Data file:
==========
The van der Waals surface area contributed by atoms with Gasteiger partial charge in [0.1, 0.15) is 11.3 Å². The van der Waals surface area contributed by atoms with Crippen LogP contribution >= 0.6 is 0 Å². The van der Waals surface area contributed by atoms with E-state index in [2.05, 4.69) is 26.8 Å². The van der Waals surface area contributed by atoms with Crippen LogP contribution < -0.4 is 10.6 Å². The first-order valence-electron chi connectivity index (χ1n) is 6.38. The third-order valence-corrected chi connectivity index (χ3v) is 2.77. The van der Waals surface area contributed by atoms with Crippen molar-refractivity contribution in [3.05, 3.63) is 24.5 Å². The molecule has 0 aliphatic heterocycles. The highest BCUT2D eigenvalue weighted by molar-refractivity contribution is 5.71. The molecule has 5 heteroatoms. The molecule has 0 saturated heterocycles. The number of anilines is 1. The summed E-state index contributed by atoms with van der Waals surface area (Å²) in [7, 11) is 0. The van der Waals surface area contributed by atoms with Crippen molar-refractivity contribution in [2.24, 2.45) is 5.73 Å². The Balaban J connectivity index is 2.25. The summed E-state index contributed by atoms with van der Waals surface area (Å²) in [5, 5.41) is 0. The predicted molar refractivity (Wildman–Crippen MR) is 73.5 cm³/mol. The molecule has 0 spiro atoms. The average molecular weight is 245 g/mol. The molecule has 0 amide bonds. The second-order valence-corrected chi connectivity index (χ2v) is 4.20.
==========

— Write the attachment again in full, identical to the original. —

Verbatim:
The van der Waals surface area contributed by atoms with Gasteiger partial charge in [0.1, 0.15) is 11.3 Å². The van der Waals surface area contributed by atoms with Crippen LogP contribution >= 0.6 is 0 Å². The van der Waals surface area contributed by atoms with E-state index in [2.05, 4.69) is 26.8 Å². The van der Waals surface area contributed by atoms with Crippen LogP contribution < -0.4 is 10.6 Å². The first-order valence-electron chi connectivity index (χ1n) is 6.38. The third-order valence-corrected chi connectivity index (χ3v) is 2.77. The van der Waals surface area contributed by atoms with Crippen molar-refractivity contribution in [3.05, 3.63) is 24.5 Å². The molecule has 0 aliphatic heterocycles. The highest BCUT2D eigenvalue weighted by molar-refractivity contribution is 5.71. The molecule has 5 heteroatoms. The molecule has 0 saturated heterocycles. The number of anilines is 1. The summed E-state index contributed by atoms with van der Waals surface area (Å²) in [7, 11) is 0. The van der Waals surface area contributed by atoms with Crippen molar-refractivity contribution in [2.24, 2.45) is 5.73 Å². The Balaban J connectivity index is 2.25. The summed E-state index contributed by atoms with van der Waals surface area (Å²) in [5, 5.41) is 0. The predicted molar refractivity (Wildman–Crippen MR) is 73.5 cm³/mol. The molecule has 0 spiro atoms. The average molecular weight is 245 g/mol. The molecule has 0 amide bonds. The second-order valence-corrected chi connectivity index (χ2v) is 4.20.